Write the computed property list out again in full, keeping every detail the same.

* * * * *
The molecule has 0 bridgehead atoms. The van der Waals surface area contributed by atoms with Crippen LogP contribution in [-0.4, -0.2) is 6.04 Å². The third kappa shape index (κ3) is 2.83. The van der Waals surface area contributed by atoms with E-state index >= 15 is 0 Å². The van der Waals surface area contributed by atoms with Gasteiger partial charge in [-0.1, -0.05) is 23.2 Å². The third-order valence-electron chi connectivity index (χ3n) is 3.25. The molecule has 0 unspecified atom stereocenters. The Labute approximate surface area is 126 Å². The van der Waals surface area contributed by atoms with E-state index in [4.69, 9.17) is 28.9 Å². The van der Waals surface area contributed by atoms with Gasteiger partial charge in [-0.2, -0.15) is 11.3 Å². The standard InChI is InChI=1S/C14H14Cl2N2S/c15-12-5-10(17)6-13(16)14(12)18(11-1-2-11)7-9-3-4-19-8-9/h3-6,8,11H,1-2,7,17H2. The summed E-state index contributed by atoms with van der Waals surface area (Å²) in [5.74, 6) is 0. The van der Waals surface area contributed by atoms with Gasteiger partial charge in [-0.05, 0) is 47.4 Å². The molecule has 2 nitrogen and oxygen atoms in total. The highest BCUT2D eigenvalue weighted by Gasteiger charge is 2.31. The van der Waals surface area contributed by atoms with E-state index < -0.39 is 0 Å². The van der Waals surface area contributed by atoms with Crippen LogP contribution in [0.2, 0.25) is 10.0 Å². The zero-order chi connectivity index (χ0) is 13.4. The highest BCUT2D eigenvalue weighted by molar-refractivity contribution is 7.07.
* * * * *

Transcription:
The molecule has 0 bridgehead atoms. The van der Waals surface area contributed by atoms with Crippen LogP contribution in [-0.4, -0.2) is 6.04 Å². The third kappa shape index (κ3) is 2.83. The van der Waals surface area contributed by atoms with E-state index >= 15 is 0 Å². The van der Waals surface area contributed by atoms with Gasteiger partial charge in [-0.1, -0.05) is 23.2 Å². The third-order valence-electron chi connectivity index (χ3n) is 3.25. The molecule has 0 unspecified atom stereocenters. The Labute approximate surface area is 126 Å². The van der Waals surface area contributed by atoms with E-state index in [4.69, 9.17) is 28.9 Å². The van der Waals surface area contributed by atoms with Gasteiger partial charge in [-0.2, -0.15) is 11.3 Å². The standard InChI is InChI=1S/C14H14Cl2N2S/c15-12-5-10(17)6-13(16)14(12)18(11-1-2-11)7-9-3-4-19-8-9/h3-6,8,11H,1-2,7,17H2. The summed E-state index contributed by atoms with van der Waals surface area (Å²) in [5.74, 6) is 0. The van der Waals surface area contributed by atoms with Gasteiger partial charge in [-0.05, 0) is 47.4 Å². The molecule has 2 nitrogen and oxygen atoms in total. The highest BCUT2D eigenvalue weighted by Gasteiger charge is 2.31. The van der Waals surface area contributed by atoms with E-state index < -0.39 is 0 Å². The van der Waals surface area contributed by atoms with Crippen LogP contribution in [0.2, 0.25) is 10.0 Å². The zero-order chi connectivity index (χ0) is 13.4. The highest BCUT2D eigenvalue weighted by molar-refractivity contribution is 7.07.